By Jed Drenning for WVUsports.com
November 22, 2011 10:16 AM
MSN radio sideline reporter Jed Drenning provides periodic commentary on the Mountaineer football program for MSNsportsNET.com. You can also read more about Mountaineer football at Jed’s website http://www.thesignalcaller.com. You can also follow Jed on Twitter: @TheSignalCaller
|West Virginia coach Dana Holgorsen and Pitt's Todd Graham have a coaching hitory dating back to their Conference-USA days.
|All-Pro Photography/Dale Sparks photo
They may be more similar than either cares to admit.
Despite the highly publicized bad blood between Todd Graham and Dana Holgorsen, the two actually share a lot in common. For example, both enjoyed standout small college careers and both have coached alongside some of the most respected offensive minds in college football - Holgorsen with Mike Leach and Hal Mumme, Graham with Gus Malzahn and Rich Rodriguez. Both hail from blue collar towns west of the Mississippi and both have used high powered offenses as an instrument of choice in helping their defenses become opportunistic.
We’ll get back to that last point later.
Our story begins on the open plains of Oklahoma. The date was Dec. 11, 1993. The venue was Norris Field, planted in the heart of East Central University’s not-so-sprawling campus in the small, dust bowl community of Ada, Okla. The event was the National Association of Intercollegiate Athletics championship game.
Glenville State College was pitted against ECU for all the NAIA marbles.
This was my introduction to the name Todd Graham – 17 years and one month to the day before he stepped to the podium in Pittsburgh to be formally introduced as the 35th head football coach in Pitt history. In 1993, long before he forged a rivalry with Holgorsen, Graham was in his third year as the defensive coordinator on Hank Walbrick’s staff at East Central.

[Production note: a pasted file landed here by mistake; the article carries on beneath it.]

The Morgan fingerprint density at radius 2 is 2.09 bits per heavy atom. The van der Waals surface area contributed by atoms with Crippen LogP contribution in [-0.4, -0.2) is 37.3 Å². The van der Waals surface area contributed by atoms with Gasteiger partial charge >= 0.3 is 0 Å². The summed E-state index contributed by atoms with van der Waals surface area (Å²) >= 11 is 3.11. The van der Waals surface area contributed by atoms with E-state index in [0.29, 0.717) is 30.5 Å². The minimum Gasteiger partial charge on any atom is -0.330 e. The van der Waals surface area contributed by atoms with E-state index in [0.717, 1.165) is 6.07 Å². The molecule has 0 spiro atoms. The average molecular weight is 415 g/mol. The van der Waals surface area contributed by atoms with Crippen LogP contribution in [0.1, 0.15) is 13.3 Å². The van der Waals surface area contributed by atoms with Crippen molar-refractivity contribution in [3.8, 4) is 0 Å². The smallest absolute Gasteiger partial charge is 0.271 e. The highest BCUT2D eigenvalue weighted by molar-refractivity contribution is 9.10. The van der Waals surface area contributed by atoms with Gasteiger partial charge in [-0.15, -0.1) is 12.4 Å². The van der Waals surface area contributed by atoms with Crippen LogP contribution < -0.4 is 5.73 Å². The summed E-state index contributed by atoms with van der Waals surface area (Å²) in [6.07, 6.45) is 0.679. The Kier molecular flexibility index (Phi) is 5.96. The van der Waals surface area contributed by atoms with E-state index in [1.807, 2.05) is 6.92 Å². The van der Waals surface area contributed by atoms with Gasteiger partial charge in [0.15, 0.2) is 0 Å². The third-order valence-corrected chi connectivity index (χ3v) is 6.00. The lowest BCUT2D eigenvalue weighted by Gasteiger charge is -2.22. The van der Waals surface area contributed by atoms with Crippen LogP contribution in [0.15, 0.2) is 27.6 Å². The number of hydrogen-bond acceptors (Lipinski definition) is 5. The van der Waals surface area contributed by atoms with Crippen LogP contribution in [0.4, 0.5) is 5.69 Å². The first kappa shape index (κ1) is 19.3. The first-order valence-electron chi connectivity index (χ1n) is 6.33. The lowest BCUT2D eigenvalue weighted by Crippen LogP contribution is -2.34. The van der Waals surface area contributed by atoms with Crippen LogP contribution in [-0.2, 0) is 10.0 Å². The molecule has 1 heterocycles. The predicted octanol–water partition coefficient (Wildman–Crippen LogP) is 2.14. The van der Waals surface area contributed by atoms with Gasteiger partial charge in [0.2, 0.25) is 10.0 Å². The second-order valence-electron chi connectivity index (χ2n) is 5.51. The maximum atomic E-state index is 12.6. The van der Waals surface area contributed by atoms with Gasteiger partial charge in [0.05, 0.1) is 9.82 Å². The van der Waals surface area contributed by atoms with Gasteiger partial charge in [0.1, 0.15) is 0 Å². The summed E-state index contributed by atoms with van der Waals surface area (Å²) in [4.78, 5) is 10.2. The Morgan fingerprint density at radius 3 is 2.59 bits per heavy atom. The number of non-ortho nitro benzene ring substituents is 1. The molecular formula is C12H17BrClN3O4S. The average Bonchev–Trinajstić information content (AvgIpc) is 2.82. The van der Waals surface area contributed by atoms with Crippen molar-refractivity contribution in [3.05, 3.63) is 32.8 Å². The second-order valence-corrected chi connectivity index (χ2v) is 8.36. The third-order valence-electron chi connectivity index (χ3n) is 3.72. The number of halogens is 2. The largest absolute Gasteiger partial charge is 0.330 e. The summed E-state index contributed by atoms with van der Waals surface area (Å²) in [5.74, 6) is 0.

Against our pass-dominated Glenville offense that afternoon in the national title game, Graham took a sit-and-wait approach with his game plan. For most of the day he parked two safeties high while plastering underneath with man coverage. Once every series or so, however, he would throw a wrinkle at us – usually in the form of a disguised edge blitz designed to catch me sleeping and outnumber our protection.
So what was the result of 60 full minutes of this give and take? In the end we had thrown the football 60-plus times for more than 400 yards and I was never touched, much less sacked.
But we lost the game 49-35.
Graham might have come up short in several battles, but he won the war. Despite surrendering a laundry list of big plays and never reaching me with any of his blitz schemes, Graham managed to disrupt our timing enough to force me into throwing a pair of costly interceptions. Those turnovers were all it took to help East Central separate from us in the second half.
That in a nutshell was – and is - Todd Graham’s defensive modus operandi. Take a few chances, yield some big plays, sometimes even surrender unwieldy chunks of yardage, but along the way force a key turnover or two to shift the balance of the outcome.
As a head coach, Graham’s offensive unit has played a role in this strategy too. It’s a simple formula I call “score and steal.” Score fast and put your defense in position to take risks and force turnovers. It worked to perfection for Graham at Tulsa last year as he guided the Golden Hurricane to a 10-3 record, despite finishing 111th nationally in total defense, yielding a gaudy 451 yards per game. Tulsa pulled this off in large measure by scoring furiously (sixth in the nation in points/game) and by forcing 36 turnovers – the third highest total in the country. In fact, the Golden Hurricane defense picked off a pass in 12 out of 13 games and ended the year with a national-best 24 interceptions.